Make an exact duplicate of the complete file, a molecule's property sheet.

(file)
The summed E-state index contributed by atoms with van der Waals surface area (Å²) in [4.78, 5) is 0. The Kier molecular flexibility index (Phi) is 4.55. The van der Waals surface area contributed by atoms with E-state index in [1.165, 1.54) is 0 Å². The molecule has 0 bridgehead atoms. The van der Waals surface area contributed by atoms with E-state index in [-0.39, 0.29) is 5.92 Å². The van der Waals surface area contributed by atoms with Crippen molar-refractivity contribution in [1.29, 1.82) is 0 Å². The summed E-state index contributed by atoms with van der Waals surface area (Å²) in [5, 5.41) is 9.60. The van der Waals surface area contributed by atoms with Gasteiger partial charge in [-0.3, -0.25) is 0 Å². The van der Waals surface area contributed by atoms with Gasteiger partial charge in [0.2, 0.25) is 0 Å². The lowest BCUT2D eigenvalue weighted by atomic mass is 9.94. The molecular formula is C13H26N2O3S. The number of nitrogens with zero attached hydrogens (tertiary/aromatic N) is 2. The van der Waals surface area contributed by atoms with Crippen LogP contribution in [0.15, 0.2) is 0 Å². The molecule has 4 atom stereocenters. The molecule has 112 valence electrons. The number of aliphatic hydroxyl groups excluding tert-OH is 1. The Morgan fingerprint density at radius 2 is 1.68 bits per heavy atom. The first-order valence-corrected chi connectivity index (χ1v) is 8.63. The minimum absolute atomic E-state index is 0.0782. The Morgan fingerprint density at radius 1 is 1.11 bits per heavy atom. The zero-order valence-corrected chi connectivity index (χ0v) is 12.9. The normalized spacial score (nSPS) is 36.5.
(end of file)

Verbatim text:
The summed E-state index contributed by atoms with van der Waals surface area (Å²) in [4.78, 5) is 0. The Kier molecular flexibility index (Phi) is 4.55. The van der Waals surface area contributed by atoms with E-state index in [1.165, 1.54) is 0 Å². The molecule has 0 bridgehead atoms. The van der Waals surface area contributed by atoms with E-state index in [-0.39, 0.29) is 5.92 Å². The van der Waals surface area contributed by atoms with Crippen molar-refractivity contribution in [1.29, 1.82) is 0 Å². The summed E-state index contributed by atoms with van der Waals surface area (Å²) in [5, 5.41) is 9.60. The van der Waals surface area contributed by atoms with Gasteiger partial charge in [-0.3, -0.25) is 0 Å². The van der Waals surface area contributed by atoms with Gasteiger partial charge in [0.2, 0.25) is 0 Å². The lowest BCUT2D eigenvalue weighted by atomic mass is 9.94. The molecular formula is C13H26N2O3S. The number of nitrogens with zero attached hydrogens (tertiary/aromatic N) is 2. The van der Waals surface area contributed by atoms with Crippen LogP contribution in [0.15, 0.2) is 0 Å². The molecule has 4 atom stereocenters. The molecule has 112 valence electrons. The number of aliphatic hydroxyl groups excluding tert-OH is 1. The Morgan fingerprint density at radius 2 is 1.68 bits per heavy atom. The first-order valence-corrected chi connectivity index (χ1v) is 8.63. The minimum absolute atomic E-state index is 0.0782. The Morgan fingerprint density at radius 1 is 1.11 bits per heavy atom. The zero-order valence-corrected chi connectivity index (χ0v) is 12.9. The normalized spacial score (nSPS) is 36.5.